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2015 HSR&D/QUERI National Conference Abstract

3154 — Facilitating Citizenship: The Work of Peer Support Providers in Recovery-Oriented Mental Health Services

Clark JA, COIN- Bedford/Boston; Wang S, COIN-Bedford/Boston; Eisen SV, COIN-Bedford/Boston;

Peer support providers increasing employed as VHA mental health services implement recovery models of care. They are central to the recovery orientation. However, despite job descriptions, training materials, and their many assigned tasks, the actual job practices of peer providers, have not been well characterized. This limits understanding of their effectiveness. The recovery orientation highlights the goal of citizenship, i.e., social integration and participation in valued social roles, for the people who are otherwise marginalized. We sought to define job practices as they relate to this goal: facilitating citizenship.

We conducted qualitative interviews with two groups of peer support providers: 16 Peer Technicians working in mental health care settings and 12 Vocational Rehabilitation Specialists, hired for their shared background with homeless Veterans. All were respondents in a national survey of VA peer support providers. We elicited extended narratives in response to opening requests to describe what they do in their jobs. The inductive, interpretive, and constant comparison procedures of grounded theory were followed in coding transcripts and synthesizing major themes.

Three themes were defined across both groups of peers. (1) Peers described authentic, non-judgmental interaction with clients to learn who they were as individuals and draw them into helping relationships, explicitly relying on their "shared backgrounds." (2) Peers instructed, coached, and sanctioned normatively appropriate behavior relating to two contexts: the program (e.g., participation in therapy or counseling activities, interaction with clinicians and other clients) and the community at large (e.g., interaction with citizens, social decorum, soft skills of the workplace interaction, job-related self-discipline). (3) Peers explained the actions and worldviews of their clients to authorities in program and employment contexts"”clinicians and employers"”to foster understanding and acceptance of clients and their distinct needs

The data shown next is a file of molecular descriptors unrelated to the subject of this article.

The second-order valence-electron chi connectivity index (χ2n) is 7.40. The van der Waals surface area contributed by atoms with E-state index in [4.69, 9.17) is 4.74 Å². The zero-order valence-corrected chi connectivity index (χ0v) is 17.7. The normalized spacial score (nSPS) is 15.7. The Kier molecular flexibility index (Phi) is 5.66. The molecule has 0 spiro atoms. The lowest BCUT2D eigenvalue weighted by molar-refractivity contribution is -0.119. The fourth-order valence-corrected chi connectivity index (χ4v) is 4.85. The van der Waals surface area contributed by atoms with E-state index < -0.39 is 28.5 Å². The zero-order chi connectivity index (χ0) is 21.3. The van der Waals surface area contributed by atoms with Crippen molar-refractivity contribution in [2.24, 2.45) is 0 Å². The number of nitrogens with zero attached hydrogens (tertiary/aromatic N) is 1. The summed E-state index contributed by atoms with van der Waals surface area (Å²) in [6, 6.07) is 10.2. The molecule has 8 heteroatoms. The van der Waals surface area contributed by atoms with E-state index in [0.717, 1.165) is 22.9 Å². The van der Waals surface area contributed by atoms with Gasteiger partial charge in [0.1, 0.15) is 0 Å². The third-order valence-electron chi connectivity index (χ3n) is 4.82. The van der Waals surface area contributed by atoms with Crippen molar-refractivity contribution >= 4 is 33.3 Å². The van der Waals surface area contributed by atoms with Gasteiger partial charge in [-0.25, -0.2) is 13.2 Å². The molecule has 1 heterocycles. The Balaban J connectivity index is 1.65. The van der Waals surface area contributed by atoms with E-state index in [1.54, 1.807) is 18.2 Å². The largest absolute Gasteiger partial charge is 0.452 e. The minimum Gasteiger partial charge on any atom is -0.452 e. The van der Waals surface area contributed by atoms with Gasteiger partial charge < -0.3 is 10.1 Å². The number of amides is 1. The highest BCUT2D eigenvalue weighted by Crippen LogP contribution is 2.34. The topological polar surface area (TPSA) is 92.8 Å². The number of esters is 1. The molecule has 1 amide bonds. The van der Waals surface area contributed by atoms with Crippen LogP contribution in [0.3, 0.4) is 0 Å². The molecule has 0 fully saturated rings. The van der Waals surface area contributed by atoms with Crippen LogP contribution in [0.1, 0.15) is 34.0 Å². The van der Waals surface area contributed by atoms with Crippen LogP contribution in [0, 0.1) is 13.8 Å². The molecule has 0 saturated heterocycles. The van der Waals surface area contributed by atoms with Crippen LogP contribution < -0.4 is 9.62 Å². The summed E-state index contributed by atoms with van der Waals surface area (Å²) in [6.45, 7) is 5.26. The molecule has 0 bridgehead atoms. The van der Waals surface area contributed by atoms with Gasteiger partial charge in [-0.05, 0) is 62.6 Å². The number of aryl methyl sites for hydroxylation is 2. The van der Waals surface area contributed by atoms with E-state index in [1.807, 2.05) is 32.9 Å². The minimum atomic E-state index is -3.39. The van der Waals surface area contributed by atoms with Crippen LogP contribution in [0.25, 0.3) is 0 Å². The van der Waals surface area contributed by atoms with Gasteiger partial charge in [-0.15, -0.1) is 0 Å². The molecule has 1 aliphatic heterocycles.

Peer providers have made complex transitions from client to provider. They work to socialize mentally ill and homeless Veterans, teaching the appropriate attitudes and behaviors of citizens and fostering their acceptance in communities.

Improved understanding of the actual job practices of peer support providers may guide their effective deployment and management, and enhance research on the outcomes of recovery-oriented services.